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Psalm 7:10(11)1a:

‏מָֽגִנִּ֥י עַל־אֱלֹהִ֑ים (BHS)
My shield is with God (ESV)

Elsewhere God is described as being one’s shield (2 Sam 22:3 // Ps 18:3; Ps 28:7) but with feels odd. It’s also an unusual translation of the preposition ʿal (on? over? to? - cf. NASB: "upon"). The NET translates

The Exalted God is my shield

and explains in the notes

As in v. 8, עַל (ʿal) should be understood as a divine title, here compounded with "God"....

Psalm 7:8(9):

וּכְתֻמִּ֣י עָלָֽי
?and according to my integrity on (ʿal) me

NET notes call this "syntactically awkward and meaningless", noting that ʿal is used "in Ugaritic as an epithet for Baal" and instead opting for

because I am blameless, O Exalted One!

How should we understand ʿal in these two verses? Is the Ugaritic epithet relevant?


1. Numbering is according to ESV (and other English versions) with BHS numbers in parenthesis.

  • My banner is toward/upon G'd. My allegiance is to G'd. – Cynthia Avishegnath Oct 20 '15 at 15:01
  • I re-wrote my answer after you marked it as accepted. You might want to reconsider. – Abu Munir Ibn Ibrahim Mar 18 '17 at 20:37
  • @AbuMunirIbnIbrahim Haha, no, and your point about Dahood is well taken. If one doesn't realize where he was coming from (as is I imagine the case for 99% of NET readers), it can be misleading. I probably assumed when I wrote this that if the NET cited it it was a bit more mainstream than some of his ideas (or maybe I had never heard of him when I wrote this, not sure), but I appreciate you fleshing that out a bit. – Susan Mar 18 '17 at 20:44
2

Regarding the על in Verse 10 (MT 11)

This is a unique usage of מגן (with על) in the MT, but does not raise any serious questions about the text of this verse.1 There is a similar usage of על following a possessive noun and preceding a holy name in Psalm 146:52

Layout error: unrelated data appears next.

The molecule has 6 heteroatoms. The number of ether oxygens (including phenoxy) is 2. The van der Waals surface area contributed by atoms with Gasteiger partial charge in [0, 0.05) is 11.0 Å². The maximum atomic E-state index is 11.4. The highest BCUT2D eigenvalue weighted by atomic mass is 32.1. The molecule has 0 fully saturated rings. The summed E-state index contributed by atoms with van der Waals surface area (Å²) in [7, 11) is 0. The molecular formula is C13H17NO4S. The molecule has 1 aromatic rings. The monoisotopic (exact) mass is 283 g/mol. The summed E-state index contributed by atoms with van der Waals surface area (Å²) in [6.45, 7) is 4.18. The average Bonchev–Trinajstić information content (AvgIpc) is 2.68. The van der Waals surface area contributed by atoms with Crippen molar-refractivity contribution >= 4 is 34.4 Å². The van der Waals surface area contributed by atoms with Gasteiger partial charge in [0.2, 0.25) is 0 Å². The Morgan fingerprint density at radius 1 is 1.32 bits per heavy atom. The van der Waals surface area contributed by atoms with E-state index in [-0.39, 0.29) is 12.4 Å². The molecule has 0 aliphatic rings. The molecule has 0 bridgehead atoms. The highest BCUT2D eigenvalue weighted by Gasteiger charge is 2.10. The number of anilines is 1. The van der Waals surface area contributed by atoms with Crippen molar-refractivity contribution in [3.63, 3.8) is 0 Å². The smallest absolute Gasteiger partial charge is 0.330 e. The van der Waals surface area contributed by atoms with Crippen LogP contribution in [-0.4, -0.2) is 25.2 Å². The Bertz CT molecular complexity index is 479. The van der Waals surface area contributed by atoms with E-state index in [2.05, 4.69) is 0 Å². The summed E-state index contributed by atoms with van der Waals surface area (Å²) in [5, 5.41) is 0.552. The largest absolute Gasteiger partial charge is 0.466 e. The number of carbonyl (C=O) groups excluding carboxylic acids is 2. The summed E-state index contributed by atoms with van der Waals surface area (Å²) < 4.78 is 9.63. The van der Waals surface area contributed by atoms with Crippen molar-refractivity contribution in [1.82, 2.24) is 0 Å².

אַשְׁרֵ֗י שֶׁ֤אֵ֣ל יַעֲקֹ֣ב בְּעֶזְר֑וֹ שִׂ֝בְר֗וֹ עַל-יְהוָ֥ה אֱלֹהָֽיו

In Psalm 7:10 (MT 11) Read מָֽגִנִּ֥י not as "my shield" but as "my defense" or as "my trust" as in Psalms 3:4 where מָגֵ֣ן means "defend" or "protect".

וְאַתָּ֣ה יְ֭הוָה מָגֵ֣ן בַּעֲדִ֑י כְּ֝בוֹדִ֗י וּמֵרִ֥ים רֹאשִֽׁי

Of the 63 occurrences (according to the Even Shoshan concordance3) of מגן in the MT, the majority are metaphorical and therefore it is misleading to translate them as "shield". They most commonly mean "defender" or "protector".

The word בטח, "trust", is semantically close to מגן.4 They are used in parallel format in Psalms 28:7.

יְהוָ֤ה | עֻזִּ֥י וּמָגִנִּי֮ בּ֤וֹ בָטַ֥ח לִבִּ֗י וְֽנֶ֫עֱזָ֥רְתִּי וַיַּעֲלֹ֥ז לִבִּ֑י וּֽמִשִּׁירִ֥י אֲהוֹדֶֽנּוּ

In II Kings 18:20, in Ravsheka's speech on the upper aquaduct, Ravsheka says:

אָמַ֨רְתָּ֙ אַךְ־דְּבַר־שְׂפָתַ֔יִם עֵצָ֥ה וּגְבוּרָ֖ה לַמִּלְחָמָ֑ה עַתָּה֙ עַל־מִ֣י בָטַ֔חְתָּ כִּ֥י מָרַ֖דְתָּ בִּֽי

Here we see an instance of על used as the preposition with בטח. So the translation of Psalms 7:10 (MT 11) should be something like

"My trust is with God, the savior of the righteous"

or more figuratively,

"I place my defense in God's hands, the savior of the righteous".

The Even Shoshan concordance lists seven distinct meanings of על (including אל BTW).5 It lists the על in Psalm 7:10 (MT 11) as one of 988 examples in the third category of meanings, which is one of ב "in", את direct object, באמצעות "by means of", למען "for the sake of", and others.

The NET note regarding על as a divine title cites Mitchell Dahood. Dahood's premise is that the MT Psalms are a somewhat garbled redaction of an Ugaritic urtext. This is a very interesting premise and it could be true, in the same way that portions of the creation story in Genesis are clearly borrowed from the Enuma Elish. However, it is beside the point in interpreting the MT texts that we have in our possession today, as the borrowed content in both instances was long ago Judaized to give it a completely different meaning. This citation by the NET does not serve the English reader well.